And what did the Indians get in return for Masterson? As one evaluator told me, it was “essentially for Tyler Naquin.”

Naquin is the 23-year-old, left-handed-hitting outfielder that Cleveland took in the first round (15th overall) in the 2012 First-Year Player Draft. Ramsey is 24, he hits left-handed and St. Louis grabbed him in the first round (23rd overall) of the 2012 Draft, too. Both players have three professional seasons under their belt and they have nearly the same amount of plate appearances (Naquin has 1,085 to Ramsey’s 1,024).

It’s a good comparison, too. Here’s a look at what Naquin and Ramsey have done:

2012-14 slash: .283/.353/.408/.760 (238 games)
2012-14 stats: 14 HR, 53 2B, 13 3B, 91 RBI, 33 SB, 154 R, 92 K, 231 BB

2014 slash at AA: .313/.371/.424/.795 (76 games)
2014 stats at AA: 4 HR, 12 2B, 5 3B, 30 RBI, 14 SB, 54 R, 29 BB, 71 K

2012-14 slash: .266/.368/.434/.802 (235 games)
2012-14 stats: 30 HR, 39 2B, 8 3B, 101 RBI, 23 SB, 161 R, 129 BB, 246 K

2014 slash: .300/.389/.527/.916 (67 games)
2014 stats: 13 HR, 14 2B, 1 3B, 36 RBI, 4 SB, 47 R, 31 BB, 66 K

Immediately, you can see that Ramsey has a little more power, but Naquin offers more in the speed department. Ramsey will join Triple-A Columbus on Thursday, getting his first extended look at that level. He played one game at Triple-A in the Cards’ system last year. Naquin, meanwhile, has been out since having surgery on his right hand earlier this month.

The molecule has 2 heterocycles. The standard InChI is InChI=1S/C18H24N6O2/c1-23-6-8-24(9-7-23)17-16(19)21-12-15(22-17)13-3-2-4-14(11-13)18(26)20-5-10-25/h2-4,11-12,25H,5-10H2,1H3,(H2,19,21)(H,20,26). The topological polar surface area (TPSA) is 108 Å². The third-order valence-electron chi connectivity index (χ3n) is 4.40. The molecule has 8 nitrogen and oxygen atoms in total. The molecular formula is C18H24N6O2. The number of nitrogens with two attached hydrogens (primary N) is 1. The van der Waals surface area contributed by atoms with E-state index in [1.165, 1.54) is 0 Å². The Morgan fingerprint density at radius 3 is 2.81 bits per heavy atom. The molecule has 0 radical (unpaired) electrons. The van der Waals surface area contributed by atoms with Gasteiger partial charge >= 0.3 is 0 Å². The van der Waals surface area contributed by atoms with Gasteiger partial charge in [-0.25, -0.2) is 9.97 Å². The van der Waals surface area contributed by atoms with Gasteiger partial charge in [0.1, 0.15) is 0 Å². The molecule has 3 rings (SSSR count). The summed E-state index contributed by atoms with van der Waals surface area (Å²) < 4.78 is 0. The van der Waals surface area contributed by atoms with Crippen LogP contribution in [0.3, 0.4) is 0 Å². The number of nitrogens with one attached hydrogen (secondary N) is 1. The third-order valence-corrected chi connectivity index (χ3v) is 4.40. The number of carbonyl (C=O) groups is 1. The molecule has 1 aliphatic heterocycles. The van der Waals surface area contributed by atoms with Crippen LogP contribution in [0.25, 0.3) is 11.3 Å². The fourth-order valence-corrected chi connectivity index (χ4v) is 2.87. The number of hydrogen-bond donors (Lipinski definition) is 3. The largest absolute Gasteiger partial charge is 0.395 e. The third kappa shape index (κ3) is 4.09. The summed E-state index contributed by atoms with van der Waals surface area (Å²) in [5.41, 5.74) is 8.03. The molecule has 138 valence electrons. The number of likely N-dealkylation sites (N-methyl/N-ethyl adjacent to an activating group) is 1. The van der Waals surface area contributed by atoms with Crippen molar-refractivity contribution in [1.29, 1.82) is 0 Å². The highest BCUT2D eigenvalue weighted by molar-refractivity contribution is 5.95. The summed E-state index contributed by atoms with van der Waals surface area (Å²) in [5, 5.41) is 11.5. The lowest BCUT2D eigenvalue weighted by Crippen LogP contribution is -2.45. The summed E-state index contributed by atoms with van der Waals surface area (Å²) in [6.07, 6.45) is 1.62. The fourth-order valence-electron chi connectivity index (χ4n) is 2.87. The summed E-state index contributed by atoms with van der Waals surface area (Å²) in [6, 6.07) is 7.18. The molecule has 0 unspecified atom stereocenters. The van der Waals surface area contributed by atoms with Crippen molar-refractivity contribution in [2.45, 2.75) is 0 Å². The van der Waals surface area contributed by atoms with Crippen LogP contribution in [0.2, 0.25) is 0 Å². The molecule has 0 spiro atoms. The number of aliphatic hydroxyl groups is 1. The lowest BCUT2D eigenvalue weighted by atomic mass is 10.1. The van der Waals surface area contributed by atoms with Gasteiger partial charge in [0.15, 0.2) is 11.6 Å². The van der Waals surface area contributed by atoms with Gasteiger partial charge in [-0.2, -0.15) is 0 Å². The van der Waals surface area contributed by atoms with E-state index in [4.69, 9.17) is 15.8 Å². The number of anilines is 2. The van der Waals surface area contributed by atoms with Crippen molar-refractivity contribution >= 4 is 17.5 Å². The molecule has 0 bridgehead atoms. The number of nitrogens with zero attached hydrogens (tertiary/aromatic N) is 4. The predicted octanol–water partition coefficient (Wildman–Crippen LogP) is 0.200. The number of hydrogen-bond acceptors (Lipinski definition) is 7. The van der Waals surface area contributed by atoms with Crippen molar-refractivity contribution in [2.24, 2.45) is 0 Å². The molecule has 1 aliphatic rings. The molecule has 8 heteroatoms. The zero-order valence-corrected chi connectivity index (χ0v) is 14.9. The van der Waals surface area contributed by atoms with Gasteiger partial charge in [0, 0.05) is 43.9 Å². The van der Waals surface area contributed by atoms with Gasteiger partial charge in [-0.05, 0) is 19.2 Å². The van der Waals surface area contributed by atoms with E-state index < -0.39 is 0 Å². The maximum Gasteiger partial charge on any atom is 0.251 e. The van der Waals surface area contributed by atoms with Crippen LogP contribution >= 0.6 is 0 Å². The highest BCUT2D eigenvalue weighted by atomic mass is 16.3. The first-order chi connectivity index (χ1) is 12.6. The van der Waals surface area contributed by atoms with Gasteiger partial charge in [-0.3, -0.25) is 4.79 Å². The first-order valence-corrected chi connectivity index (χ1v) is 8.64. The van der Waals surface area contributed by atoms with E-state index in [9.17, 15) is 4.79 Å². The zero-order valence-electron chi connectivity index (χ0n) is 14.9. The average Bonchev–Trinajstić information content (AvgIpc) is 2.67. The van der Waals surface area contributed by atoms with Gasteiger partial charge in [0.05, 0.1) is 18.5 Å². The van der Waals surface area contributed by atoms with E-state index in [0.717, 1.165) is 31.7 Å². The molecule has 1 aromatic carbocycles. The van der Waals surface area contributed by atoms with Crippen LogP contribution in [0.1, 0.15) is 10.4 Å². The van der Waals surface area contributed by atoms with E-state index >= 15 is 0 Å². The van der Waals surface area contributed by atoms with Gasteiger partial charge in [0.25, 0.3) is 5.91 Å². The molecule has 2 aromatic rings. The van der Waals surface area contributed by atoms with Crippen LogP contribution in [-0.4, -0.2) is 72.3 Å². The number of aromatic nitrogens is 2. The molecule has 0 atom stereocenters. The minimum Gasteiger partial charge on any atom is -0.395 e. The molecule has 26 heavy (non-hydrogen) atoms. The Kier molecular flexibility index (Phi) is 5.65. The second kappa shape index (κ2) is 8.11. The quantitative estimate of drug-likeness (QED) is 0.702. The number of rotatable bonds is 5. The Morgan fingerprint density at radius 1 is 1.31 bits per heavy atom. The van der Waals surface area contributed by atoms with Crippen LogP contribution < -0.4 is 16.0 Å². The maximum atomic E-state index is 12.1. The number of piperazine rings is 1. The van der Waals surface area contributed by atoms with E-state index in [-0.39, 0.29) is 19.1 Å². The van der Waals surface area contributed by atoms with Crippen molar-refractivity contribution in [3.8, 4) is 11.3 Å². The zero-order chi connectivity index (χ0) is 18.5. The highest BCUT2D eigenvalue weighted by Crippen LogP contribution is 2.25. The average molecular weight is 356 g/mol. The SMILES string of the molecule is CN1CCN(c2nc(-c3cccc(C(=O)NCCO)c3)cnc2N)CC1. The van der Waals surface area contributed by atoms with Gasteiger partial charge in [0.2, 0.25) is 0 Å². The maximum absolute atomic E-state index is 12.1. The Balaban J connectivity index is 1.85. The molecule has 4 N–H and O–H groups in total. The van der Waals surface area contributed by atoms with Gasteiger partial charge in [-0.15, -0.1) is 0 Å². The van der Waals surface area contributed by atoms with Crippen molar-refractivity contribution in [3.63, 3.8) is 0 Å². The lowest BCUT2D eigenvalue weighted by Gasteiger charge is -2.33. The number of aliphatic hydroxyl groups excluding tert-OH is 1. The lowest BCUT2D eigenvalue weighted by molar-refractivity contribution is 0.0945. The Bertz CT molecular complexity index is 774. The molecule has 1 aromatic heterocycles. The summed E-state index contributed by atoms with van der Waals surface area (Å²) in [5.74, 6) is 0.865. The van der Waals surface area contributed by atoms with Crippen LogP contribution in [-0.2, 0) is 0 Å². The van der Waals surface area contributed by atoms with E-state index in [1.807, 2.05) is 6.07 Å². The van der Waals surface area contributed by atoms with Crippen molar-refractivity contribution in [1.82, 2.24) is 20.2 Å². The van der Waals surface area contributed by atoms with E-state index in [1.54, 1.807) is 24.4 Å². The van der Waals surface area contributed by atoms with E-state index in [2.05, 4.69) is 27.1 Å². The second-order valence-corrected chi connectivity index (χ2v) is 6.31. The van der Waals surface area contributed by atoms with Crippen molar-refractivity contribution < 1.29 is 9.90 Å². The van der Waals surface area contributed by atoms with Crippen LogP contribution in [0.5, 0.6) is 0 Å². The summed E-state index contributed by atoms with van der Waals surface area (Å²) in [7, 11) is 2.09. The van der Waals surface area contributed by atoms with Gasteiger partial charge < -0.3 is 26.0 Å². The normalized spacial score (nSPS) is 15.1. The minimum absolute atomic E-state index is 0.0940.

It’s certainly plausible that Naquin becomes trade bait, considering the wealth of lefty-hitting outfielders in Cleveland’s system right now. The Indians have shown interest in Red Sox veteran John Lackey, for example. The Indians are trying to balance a mix of buying and selling with an eye on the rest of this season and beyond. Shortstop Asdrubal Cabrera (earning $10 million and eligible for free agency at season’s end) is in a similar boat as Masterson, so don’t be surprised if Cleveland tries to complete a similarly-structured deal.

For now, in examining the Masterson trade, this was a good deal from where Cleveland sits. The best-case scenario would’ve been a dynamic season from the sinkerballer, worthy of a long-term deal or, at the very least, a Qualifying Offer. That did not come to fruition, so the Indians made the right move.